We have already looked at the three opens seats that feature contested primaries, but there are an additional six seats that have both an incumbent and a primary. Three of the seats have a primary between non-incumbents, and three have the incumbent facing a primary challenge.

State Senate seats with primary battles

Additional contested primary candidates

Two Republicans, Ronald Beaty and Allen Waters, are facing off in a Republican primary to challenge incumbent State Senator Dan Wolf in the general election—Wolf gave up his bid for Governor after the State Ethics Commission raised issues with his ownership of Cape Air. In a similar fashion, there are two Democrats facing off in both the Second Hampden & Hampshire and Norfolk, Bristol & Middlesex District primaries in order to challenge GOP State Senators Donald Humason and Richard Ross.

Three incumbent Democrats are facing primary threats. State Senator Kathleen O'Connor Ives is being challenged by fellow Democrat Jessica Finocchiaro, a School Committee Member and Massachusetts Young Democrats activist. State Senator Harriette Chandler faces a primary challenge from two Democrats, William Feegbeh and union candidate Sean Maher. State Senator Sonia Chang-Diaz is facing a primary challenge from Roy Owens, who is basing his candidacy on his opposition to abortion, giving him no chance to win in this incredibly liberal district. It has traditionally been very difficult to unseat a sitting state legislator in a primary without extenuating circumstances like a scandal, which we haven't seen in these races.

All Candidates

Here is the complete list of State Senate candidates who qualified for the ballot.

All qualifying candidates for State Senate

Supporting materials

Tuesday, May 27, 2014

An updated partisan ranking of Massachusetts State Representative districts

Including a model of Democratic margin and win probability
by BRENT BENSON

There are 160 State Representative Districts in Massachusetts—127 of the seats are held by Democrats, 29 are held by Republicans, and 4 are vacant. This article provides a ranking of all 160 districts from the deepest blue Democratic 6th Suffolk District of Russell Holmes in Boston, to Rep. Brad Jones's GOP stronghold in the 20th Middlesex District. I also provide a regression model that does a good job of explaining the vote margin between Republican vs. Democratic match-ups, using the Obama vote share in the district, and whether there is a Democratic or Republican incumbent in the race.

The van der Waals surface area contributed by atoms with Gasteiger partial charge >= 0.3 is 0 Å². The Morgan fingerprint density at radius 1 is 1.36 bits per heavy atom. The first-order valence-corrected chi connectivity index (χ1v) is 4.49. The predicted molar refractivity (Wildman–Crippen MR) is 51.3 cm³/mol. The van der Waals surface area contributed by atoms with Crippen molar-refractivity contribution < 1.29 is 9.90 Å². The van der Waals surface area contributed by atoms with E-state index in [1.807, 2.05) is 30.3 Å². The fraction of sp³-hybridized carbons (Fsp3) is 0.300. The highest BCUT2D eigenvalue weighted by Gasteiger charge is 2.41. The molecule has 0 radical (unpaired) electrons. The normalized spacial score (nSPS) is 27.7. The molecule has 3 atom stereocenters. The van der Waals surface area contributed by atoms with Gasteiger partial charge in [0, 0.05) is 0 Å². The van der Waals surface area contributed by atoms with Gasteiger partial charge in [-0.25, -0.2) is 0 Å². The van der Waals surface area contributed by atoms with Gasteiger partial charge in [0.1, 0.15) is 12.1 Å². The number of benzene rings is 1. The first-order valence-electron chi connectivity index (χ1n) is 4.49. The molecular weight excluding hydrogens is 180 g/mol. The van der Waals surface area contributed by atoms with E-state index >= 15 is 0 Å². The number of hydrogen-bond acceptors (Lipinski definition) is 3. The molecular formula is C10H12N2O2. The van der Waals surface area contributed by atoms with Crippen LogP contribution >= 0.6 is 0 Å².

In my first partisan ranking of State Representative districts, I took a simple average of Democratic vs. Republican margins in the district for statewide candidates to determine the ranking. The ranking was somewhat limited by lack of precinct-by-precinct results for all districts. A finer-grained analysis of the Massachusetts towns and districts is made possible by the outstanding election statistics site published by the Massachusetts Secretary of State and built by Adam Friedman, which provides precinct-by-precinct results for Massachusetts elections. I was able to look for relationships between historical State Rep. race results, statewide candidate vote margins, and other factors, and found that the best predictors of State Rep. results were President Obama's margin in the district, combined with the State Rep. incumbency status. The resulting regression model allows for rough predictions of vote margins and win probabilities in contested Democrat vs. Republican State Rep. races.

The big takeaways from the model are that Democrats are doing better in GOP-leaning districts, than Republicans are doing in Democratic-leaning districts, and that incumbency means a great deal. An incumbent candidate of either party gets, on average, a 12 point increase in margin compared to a non-incumbent. An open race without an incumbent is the best way to flip a seat as we saw in the 4th Hampden special election on April 1, 2014, where Democrat John Velis was able to win in a district which had been held by Republican Donald Humason for 10 years.

The results are summarized in the following table ordered from most Democratic to most Republican. The table includes the expected Democratic margin in the district for each incumbency case, and then the probability of a Democratic win for each incumbency case.

There is a lot of blue at the top of the table and you need to get down to row 115 before find a district where the model shows a 50/50 race for an open seat—the 10th Worcester District of Democratic Rep. Dennis Rosa. Republicans Shauna O'Connell and Leah Cole have beaten the odds by getting elected in the Democratic leaning 3rd Bristol and 12th Essex Districts, which President Obama won by almost 18 points. On the other side of the coin, Democratic Representatives Colleen Garry, Josh Cutler, and Rhonda Nyman have defied the odds in districts where the President lost by around 8 points and where the model gives an incumbent Democrat a less than 40% chance of winning against a challenging Republican.